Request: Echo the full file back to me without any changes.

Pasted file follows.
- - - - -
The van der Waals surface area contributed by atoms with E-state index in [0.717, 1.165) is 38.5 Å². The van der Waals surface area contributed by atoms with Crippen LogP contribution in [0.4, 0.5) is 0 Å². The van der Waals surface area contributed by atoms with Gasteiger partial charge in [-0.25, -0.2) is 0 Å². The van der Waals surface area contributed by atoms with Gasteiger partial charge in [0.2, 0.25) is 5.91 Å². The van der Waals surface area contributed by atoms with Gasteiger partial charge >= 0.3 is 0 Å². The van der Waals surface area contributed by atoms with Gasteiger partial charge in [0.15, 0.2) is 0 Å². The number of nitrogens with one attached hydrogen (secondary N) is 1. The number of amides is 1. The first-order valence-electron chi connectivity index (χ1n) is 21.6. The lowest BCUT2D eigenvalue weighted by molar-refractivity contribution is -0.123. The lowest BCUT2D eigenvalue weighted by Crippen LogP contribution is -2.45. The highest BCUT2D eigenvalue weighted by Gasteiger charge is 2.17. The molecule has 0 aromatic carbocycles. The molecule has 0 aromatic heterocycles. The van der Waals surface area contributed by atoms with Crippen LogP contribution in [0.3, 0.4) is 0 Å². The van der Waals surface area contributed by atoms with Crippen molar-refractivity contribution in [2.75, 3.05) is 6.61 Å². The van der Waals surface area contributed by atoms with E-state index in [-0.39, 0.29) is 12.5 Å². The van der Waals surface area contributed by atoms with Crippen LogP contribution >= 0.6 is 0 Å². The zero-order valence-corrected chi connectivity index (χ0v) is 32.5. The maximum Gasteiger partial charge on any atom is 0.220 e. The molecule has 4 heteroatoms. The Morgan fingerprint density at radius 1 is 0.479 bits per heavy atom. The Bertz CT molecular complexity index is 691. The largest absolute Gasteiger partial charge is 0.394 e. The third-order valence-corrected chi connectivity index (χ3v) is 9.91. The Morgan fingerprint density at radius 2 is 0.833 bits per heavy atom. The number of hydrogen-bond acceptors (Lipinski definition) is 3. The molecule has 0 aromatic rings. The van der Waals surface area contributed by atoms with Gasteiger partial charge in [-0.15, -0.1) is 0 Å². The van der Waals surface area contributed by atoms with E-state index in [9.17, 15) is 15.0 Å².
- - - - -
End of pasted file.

The van der Waals surface area contributed by atoms with E-state index in [0.717, 1.165) is 38.5 Å². The van der Waals surface area contributed by atoms with Crippen LogP contribution in [0.4, 0.5) is 0 Å². The van der Waals surface area contributed by atoms with Gasteiger partial charge in [-0.25, -0.2) is 0 Å². The van der Waals surface area contributed by atoms with Gasteiger partial charge in [0.2, 0.25) is 5.91 Å². The van der Waals surface area contributed by atoms with Gasteiger partial charge >= 0.3 is 0 Å². The van der Waals surface area contributed by atoms with Gasteiger partial charge in [0.15, 0.2) is 0 Å². The number of nitrogens with one attached hydrogen (secondary N) is 1. The number of amides is 1. The first-order valence-electron chi connectivity index (χ1n) is 21.6. The lowest BCUT2D eigenvalue weighted by molar-refractivity contribution is -0.123. The lowest BCUT2D eigenvalue weighted by Crippen LogP contribution is -2.45. The highest BCUT2D eigenvalue weighted by Gasteiger charge is 2.17. The molecule has 0 aromatic carbocycles. The molecule has 0 aromatic heterocycles. The van der Waals surface area contributed by atoms with Crippen LogP contribution in [0.3, 0.4) is 0 Å². The van der Waals surface area contributed by atoms with Crippen molar-refractivity contribution in [2.75, 3.05) is 6.61 Å². The van der Waals surface area contributed by atoms with E-state index in [-0.39, 0.29) is 12.5 Å². The van der Waals surface area contributed by atoms with Crippen LogP contribution >= 0.6 is 0 Å². The zero-order valence-corrected chi connectivity index (χ0v) is 32.5. The maximum Gasteiger partial charge on any atom is 0.220 e. The molecule has 4 heteroatoms. The Morgan fingerprint density at radius 1 is 0.479 bits per heavy atom. The Bertz CT molecular complexity index is 691. The largest absolute Gasteiger partial charge is 0.394 e. The third-order valence-corrected chi connectivity index (χ3v) is 9.91. The Morgan fingerprint density at radius 2 is 0.833 bits per heavy atom. The number of hydrogen-bond acceptors (Lipinski definition) is 3. The molecule has 0 aromatic rings. The van der Waals surface area contributed by atoms with Gasteiger partial charge in [-0.15, -0.1) is 0 Å². The van der Waals surface area contributed by atoms with E-state index in [9.17, 15) is 15.0 Å².